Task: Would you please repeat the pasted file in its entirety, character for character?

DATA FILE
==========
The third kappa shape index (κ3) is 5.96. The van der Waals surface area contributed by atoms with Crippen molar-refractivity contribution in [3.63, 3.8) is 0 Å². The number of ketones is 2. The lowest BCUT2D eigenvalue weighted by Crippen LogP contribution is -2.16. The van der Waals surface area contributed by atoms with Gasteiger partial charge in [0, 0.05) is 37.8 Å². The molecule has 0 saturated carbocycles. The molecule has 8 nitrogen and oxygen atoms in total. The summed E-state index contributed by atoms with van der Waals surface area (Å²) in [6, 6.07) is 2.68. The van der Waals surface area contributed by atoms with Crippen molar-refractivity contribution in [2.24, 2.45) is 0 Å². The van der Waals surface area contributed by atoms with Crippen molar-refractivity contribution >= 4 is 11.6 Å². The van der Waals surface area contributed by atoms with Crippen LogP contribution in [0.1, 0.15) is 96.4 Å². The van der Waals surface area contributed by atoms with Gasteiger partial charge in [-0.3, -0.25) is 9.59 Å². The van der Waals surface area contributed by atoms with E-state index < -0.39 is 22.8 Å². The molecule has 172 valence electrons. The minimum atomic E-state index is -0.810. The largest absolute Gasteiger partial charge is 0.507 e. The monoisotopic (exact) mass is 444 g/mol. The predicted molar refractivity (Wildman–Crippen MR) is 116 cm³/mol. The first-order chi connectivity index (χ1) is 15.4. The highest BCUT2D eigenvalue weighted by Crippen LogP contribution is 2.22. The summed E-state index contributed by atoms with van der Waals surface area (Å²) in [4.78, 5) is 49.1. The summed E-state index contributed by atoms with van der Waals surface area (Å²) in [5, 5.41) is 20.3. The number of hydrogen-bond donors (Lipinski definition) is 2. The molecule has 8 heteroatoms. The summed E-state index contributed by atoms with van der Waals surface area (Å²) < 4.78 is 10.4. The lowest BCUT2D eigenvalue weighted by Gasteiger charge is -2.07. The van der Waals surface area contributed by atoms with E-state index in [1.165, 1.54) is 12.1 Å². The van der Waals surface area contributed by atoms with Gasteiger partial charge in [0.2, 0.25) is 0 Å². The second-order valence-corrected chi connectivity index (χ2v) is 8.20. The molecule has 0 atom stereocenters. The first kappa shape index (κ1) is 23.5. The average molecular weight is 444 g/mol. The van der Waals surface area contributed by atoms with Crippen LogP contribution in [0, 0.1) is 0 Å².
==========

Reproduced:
The third kappa shape index (κ3) is 5.96. The van der Waals surface area contributed by atoms with Crippen molar-refractivity contribution in [3.63, 3.8) is 0 Å². The number of ketones is 2. The lowest BCUT2D eigenvalue weighted by Crippen LogP contribution is -2.16. The van der Waals surface area contributed by atoms with Gasteiger partial charge in [0, 0.05) is 37.8 Å². The molecule has 0 saturated carbocycles. The molecule has 8 nitrogen and oxygen atoms in total. The summed E-state index contributed by atoms with van der Waals surface area (Å²) in [6, 6.07) is 2.68. The van der Waals surface area contributed by atoms with Crippen molar-refractivity contribution in [2.24, 2.45) is 0 Å². The van der Waals surface area contributed by atoms with Crippen molar-refractivity contribution >= 4 is 11.6 Å². The van der Waals surface area contributed by atoms with Crippen LogP contribution in [0.1, 0.15) is 96.4 Å². The van der Waals surface area contributed by atoms with Gasteiger partial charge in [-0.3, -0.25) is 9.59 Å². The van der Waals surface area contributed by atoms with E-state index < -0.39 is 22.8 Å². The molecule has 172 valence electrons. The minimum atomic E-state index is -0.810. The largest absolute Gasteiger partial charge is 0.507 e. The monoisotopic (exact) mass is 444 g/mol. The predicted molar refractivity (Wildman–Crippen MR) is 116 cm³/mol. The first-order chi connectivity index (χ1) is 15.4. The highest BCUT2D eigenvalue weighted by Crippen LogP contribution is 2.22. The summed E-state index contributed by atoms with van der Waals surface area (Å²) in [4.78, 5) is 49.1. The summed E-state index contributed by atoms with van der Waals surface area (Å²) in [5, 5.41) is 20.3. The number of hydrogen-bond donors (Lipinski definition) is 2. The molecule has 8 heteroatoms. The summed E-state index contributed by atoms with van der Waals surface area (Å²) < 4.78 is 10.4. The lowest BCUT2D eigenvalue weighted by Gasteiger charge is -2.07. The van der Waals surface area contributed by atoms with E-state index in [1.165, 1.54) is 12.1 Å². The van der Waals surface area contributed by atoms with Gasteiger partial charge in [0.2, 0.25) is 0 Å². The second-order valence-corrected chi connectivity index (χ2v) is 8.20. The molecule has 0 atom stereocenters. The first kappa shape index (κ1) is 23.5. The average molecular weight is 444 g/mol. The van der Waals surface area contributed by atoms with Crippen LogP contribution in [0, 0.1) is 0 Å².